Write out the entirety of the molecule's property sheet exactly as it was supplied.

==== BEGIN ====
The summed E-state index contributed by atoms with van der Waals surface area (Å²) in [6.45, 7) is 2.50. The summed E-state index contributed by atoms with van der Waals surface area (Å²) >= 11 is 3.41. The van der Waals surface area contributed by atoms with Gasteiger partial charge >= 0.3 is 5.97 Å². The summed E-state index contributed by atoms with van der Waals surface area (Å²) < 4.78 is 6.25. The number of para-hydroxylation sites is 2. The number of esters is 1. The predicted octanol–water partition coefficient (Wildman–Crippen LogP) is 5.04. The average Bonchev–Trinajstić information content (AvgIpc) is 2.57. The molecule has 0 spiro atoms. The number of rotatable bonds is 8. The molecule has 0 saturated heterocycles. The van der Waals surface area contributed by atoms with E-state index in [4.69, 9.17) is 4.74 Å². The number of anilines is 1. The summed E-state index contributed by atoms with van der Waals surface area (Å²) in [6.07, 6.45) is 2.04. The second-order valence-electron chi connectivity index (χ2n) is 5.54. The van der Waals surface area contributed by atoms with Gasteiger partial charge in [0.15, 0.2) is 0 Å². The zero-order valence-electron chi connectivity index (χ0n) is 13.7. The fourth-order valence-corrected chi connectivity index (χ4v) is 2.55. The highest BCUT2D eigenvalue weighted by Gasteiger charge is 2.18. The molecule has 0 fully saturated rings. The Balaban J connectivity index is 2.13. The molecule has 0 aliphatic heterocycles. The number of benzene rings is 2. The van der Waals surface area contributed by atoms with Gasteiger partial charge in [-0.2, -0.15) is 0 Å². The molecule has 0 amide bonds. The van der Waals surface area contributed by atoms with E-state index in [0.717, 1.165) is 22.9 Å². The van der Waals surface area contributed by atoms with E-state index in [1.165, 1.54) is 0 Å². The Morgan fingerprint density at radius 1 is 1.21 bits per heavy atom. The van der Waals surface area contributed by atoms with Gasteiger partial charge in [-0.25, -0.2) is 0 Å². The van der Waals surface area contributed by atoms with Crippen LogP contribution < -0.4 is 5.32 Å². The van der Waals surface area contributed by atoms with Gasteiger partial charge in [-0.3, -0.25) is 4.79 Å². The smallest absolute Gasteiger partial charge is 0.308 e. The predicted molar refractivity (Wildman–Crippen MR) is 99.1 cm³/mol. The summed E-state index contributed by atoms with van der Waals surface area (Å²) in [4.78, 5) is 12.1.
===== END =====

The summed E-state index contributed by atoms with van der Waals surface area (Å²) in [6.45, 7) is 2.50. The summed E-state index contributed by atoms with van der Waals surface area (Å²) >= 11 is 3.41. The van der Waals surface area contributed by atoms with Gasteiger partial charge >= 0.3 is 5.97 Å². The summed E-state index contributed by atoms with van der Waals surface area (Å²) < 4.78 is 6.25. The number of para-hydroxylation sites is 2. The number of esters is 1. The predicted octanol–water partition coefficient (Wildman–Crippen LogP) is 5.04. The average Bonchev–Trinajstić information content (AvgIpc) is 2.57. The molecule has 0 spiro atoms. The number of rotatable bonds is 8. The molecule has 0 saturated heterocycles. The van der Waals surface area contributed by atoms with E-state index in [4.69, 9.17) is 4.74 Å². The number of anilines is 1. The summed E-state index contributed by atoms with van der Waals surface area (Å²) in [6.07, 6.45) is 2.04. The second-order valence-electron chi connectivity index (χ2n) is 5.54. The van der Waals surface area contributed by atoms with Gasteiger partial charge in [0.15, 0.2) is 0 Å². The zero-order valence-electron chi connectivity index (χ0n) is 13.7. The fourth-order valence-corrected chi connectivity index (χ4v) is 2.55. The highest BCUT2D eigenvalue weighted by Gasteiger charge is 2.18. The molecule has 0 fully saturated rings. The Balaban J connectivity index is 2.13. The molecule has 0 aliphatic heterocycles. The number of benzene rings is 2. The van der Waals surface area contributed by atoms with Gasteiger partial charge in [-0.2, -0.15) is 0 Å². The molecule has 0 amide bonds. The van der Waals surface area contributed by atoms with E-state index in [0.717, 1.165) is 22.9 Å². The van der Waals surface area contributed by atoms with E-state index in [1.165, 1.54) is 0 Å². The Morgan fingerprint density at radius 1 is 1.21 bits per heavy atom. The van der Waals surface area contributed by atoms with Gasteiger partial charge in [-0.25, -0.2) is 0 Å². The van der Waals surface area contributed by atoms with Crippen LogP contribution < -0.4 is 5.32 Å². The van der Waals surface area contributed by atoms with Gasteiger partial charge in [-0.3, -0.25) is 4.79 Å². The smallest absolute Gasteiger partial charge is 0.308 e. The predicted molar refractivity (Wildman–Crippen MR) is 99.1 cm³/mol. The summed E-state index contributed by atoms with van der Waals surface area (Å²) in [4.78, 5) is 12.1.